Easter and Passover are two major religious festivals that happen around the same time each year. They both have many lessons to teach us today, but perhaps the most important is the lesson of fear. The Hebrew people walked to freedom out of slavery in Egypt, across a wilderness of wandering, and into a Promised Land. Jesus walked the path of betrayal, suffering and death that led to resurrection. Both experiences must have held a great deal of fear. The new life lay through the fear and beyond it.
When we are able to own our fear and then hold it with our faith, fear can begin to lose its hold on us. To own our fear means to acknowledge it, articulate it, and let it become real and tangible to us. To hold it with faith means to step decisively in the direction of what we trust and value most in life. It means affirming who we are and where we are going. When we move along the pathway of discovering and living that sense of call—toward engagement that arouses our passion and brings us joy—such action can reveal how shallow our fears actually are.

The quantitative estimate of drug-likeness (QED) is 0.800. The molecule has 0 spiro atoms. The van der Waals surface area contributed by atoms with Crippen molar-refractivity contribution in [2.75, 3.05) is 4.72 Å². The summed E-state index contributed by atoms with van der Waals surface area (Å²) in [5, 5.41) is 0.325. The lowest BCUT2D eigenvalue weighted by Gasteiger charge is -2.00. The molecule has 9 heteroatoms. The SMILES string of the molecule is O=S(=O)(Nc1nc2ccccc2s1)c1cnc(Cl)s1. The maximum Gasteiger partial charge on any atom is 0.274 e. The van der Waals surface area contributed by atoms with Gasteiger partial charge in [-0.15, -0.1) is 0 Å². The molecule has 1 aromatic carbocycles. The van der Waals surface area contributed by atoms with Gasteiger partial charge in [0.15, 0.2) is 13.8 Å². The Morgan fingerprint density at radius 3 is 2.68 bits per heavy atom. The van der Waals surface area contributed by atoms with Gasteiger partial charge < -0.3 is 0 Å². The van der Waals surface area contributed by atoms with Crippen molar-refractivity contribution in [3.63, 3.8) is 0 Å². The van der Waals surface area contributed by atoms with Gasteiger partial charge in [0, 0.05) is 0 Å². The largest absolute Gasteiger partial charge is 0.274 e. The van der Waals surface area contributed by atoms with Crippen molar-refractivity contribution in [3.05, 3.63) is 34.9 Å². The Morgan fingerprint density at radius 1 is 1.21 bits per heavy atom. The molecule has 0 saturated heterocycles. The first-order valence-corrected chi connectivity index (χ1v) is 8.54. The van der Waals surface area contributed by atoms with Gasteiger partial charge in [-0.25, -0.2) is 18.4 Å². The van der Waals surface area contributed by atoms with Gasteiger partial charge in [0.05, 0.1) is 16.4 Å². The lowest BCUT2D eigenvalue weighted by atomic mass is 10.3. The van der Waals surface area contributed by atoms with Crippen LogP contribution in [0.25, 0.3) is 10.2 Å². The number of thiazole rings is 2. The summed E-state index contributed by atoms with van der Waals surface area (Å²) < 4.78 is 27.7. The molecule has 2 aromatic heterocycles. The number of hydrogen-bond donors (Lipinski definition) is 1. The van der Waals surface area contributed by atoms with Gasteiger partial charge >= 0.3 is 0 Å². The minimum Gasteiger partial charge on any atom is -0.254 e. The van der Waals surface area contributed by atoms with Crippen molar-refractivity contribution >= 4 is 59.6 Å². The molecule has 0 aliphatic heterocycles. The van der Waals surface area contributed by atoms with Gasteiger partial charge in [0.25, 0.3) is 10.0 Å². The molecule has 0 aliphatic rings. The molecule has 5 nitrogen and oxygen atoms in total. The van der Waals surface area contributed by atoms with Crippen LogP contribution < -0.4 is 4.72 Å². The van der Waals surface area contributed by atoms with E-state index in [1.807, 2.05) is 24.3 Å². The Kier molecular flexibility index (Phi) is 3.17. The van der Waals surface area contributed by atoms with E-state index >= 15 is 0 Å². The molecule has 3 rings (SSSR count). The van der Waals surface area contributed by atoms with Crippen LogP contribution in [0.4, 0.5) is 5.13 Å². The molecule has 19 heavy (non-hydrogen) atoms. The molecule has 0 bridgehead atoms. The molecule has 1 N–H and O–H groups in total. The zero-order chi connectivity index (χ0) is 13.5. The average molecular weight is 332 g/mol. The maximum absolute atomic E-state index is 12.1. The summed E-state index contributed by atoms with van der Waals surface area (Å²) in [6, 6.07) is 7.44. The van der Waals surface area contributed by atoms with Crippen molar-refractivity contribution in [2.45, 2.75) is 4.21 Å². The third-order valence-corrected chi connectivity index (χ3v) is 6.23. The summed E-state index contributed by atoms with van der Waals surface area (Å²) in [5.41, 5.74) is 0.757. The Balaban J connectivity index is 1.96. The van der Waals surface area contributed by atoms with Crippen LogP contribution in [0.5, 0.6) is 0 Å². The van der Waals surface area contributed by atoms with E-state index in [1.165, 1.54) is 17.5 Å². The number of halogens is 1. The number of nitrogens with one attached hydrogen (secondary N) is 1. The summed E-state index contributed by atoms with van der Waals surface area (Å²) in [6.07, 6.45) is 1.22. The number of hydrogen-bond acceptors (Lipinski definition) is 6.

Fear can be problematic in our lives by taking us out of our deepest selves, but fear is not ultimately the problem. In fact, fear can be helpful by alerting us to real danger. So, rather than trying to talk yourself out of feeling afraid, which seldom works anyway, let fear move you toward your deeper self. Let it motivate you to let go of the false self you may be borrowing or be more honest with the people in your life you are just trying to please. Fear can be a narrow gate onto a winding road that is the journey of life. Faith is the only way through that gate and along that road. It can be a lonely road, but we don’t walk it alone.
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